Clinical, laboratory and prognostic features of congenital large intestinal motor dysfunction (pseu do-Hirschsprung's disease)
One hundred and forty-eight cases of congenital large intestinal motor dysfunction (pseudo-Hirschsprung's disease) were reported by members of the Japanese Society of Pediatric Surgeons during the past 20 years. The disorder was defined as a congenital, non-mechanical obstruction of the intestine with the presence of intramural ganglia in the terminal rectum. Intramural ganglia were abnormal in 77 cases, normal in 42, and could not be determined in 29. Of those with abnormal intramural ganglia, 54 had immature ganglia or hypoganglionosis (oligoganglionosis), 15 had neuronal intestinal dysplasia, and eight had a segmental anomaly. Of those with a normal myenteric plexus, 22 had chronic and twelve had suspected idiopathic intestinal pseudo-obstruction syndrome; eight had megacystis-microcolon-intestinal hypoperistalsis syndrome. While cases with both hypoganglionosis and normal intramural ganglia had normal acetylcholine esterase activity, a significantly greater number of patients with hypoganglionosis lacked normal rectoanal reflexes. Patients with hypoganglionosis, chronic idiopathic intestinal pseudo-obstruction syndrome, and megalocystis-microcolon-intestinal hypoperistalsis syndrome had poor prognoses with an overall mortality of 36.9%. These findings indicate that congenital large intestinal motor dysfunction remains a serious disease of childhood.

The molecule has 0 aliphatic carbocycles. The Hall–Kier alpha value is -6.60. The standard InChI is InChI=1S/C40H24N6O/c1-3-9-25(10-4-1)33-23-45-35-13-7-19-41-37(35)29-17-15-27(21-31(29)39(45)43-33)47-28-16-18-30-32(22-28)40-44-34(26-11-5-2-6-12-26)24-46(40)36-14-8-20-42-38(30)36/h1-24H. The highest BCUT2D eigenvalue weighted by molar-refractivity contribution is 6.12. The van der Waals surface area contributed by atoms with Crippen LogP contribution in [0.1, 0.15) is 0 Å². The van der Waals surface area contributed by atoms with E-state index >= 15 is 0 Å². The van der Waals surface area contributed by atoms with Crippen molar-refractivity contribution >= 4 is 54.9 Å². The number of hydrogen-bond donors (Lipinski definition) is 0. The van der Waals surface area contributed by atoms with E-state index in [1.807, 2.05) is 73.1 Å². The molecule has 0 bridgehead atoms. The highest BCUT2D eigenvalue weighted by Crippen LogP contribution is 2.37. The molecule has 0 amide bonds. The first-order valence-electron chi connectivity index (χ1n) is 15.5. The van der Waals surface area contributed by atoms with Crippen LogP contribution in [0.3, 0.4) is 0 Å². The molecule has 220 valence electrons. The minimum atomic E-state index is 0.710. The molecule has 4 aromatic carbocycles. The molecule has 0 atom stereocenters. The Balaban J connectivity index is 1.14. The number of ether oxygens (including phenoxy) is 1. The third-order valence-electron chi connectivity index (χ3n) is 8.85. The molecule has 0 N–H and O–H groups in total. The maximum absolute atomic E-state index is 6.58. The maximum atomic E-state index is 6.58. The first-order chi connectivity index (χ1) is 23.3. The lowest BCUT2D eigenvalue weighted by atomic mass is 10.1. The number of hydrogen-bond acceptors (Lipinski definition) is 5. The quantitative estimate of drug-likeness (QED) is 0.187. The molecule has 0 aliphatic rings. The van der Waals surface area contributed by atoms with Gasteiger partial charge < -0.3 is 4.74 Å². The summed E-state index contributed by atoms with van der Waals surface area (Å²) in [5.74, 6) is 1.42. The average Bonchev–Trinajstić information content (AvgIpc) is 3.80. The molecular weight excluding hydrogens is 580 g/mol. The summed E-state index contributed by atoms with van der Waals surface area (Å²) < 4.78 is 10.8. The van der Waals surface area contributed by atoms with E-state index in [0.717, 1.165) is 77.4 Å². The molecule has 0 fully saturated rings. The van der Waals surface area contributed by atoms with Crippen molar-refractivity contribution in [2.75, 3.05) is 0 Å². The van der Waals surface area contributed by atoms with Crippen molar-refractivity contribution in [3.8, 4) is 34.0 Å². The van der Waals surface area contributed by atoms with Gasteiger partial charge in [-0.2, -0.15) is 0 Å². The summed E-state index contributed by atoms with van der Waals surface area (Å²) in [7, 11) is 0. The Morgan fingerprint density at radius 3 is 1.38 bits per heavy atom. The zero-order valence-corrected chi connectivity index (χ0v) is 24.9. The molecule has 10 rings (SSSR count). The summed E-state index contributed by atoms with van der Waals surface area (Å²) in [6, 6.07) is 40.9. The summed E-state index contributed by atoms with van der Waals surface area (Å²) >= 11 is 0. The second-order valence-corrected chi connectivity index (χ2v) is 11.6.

Key wordsChronic idiopathic intestinal pseudo-obstruction Megacystis-microcolon-intestinal hypoperistalsis syndrome Hypoganglionosis Pseudo-Hirschsprung's disease
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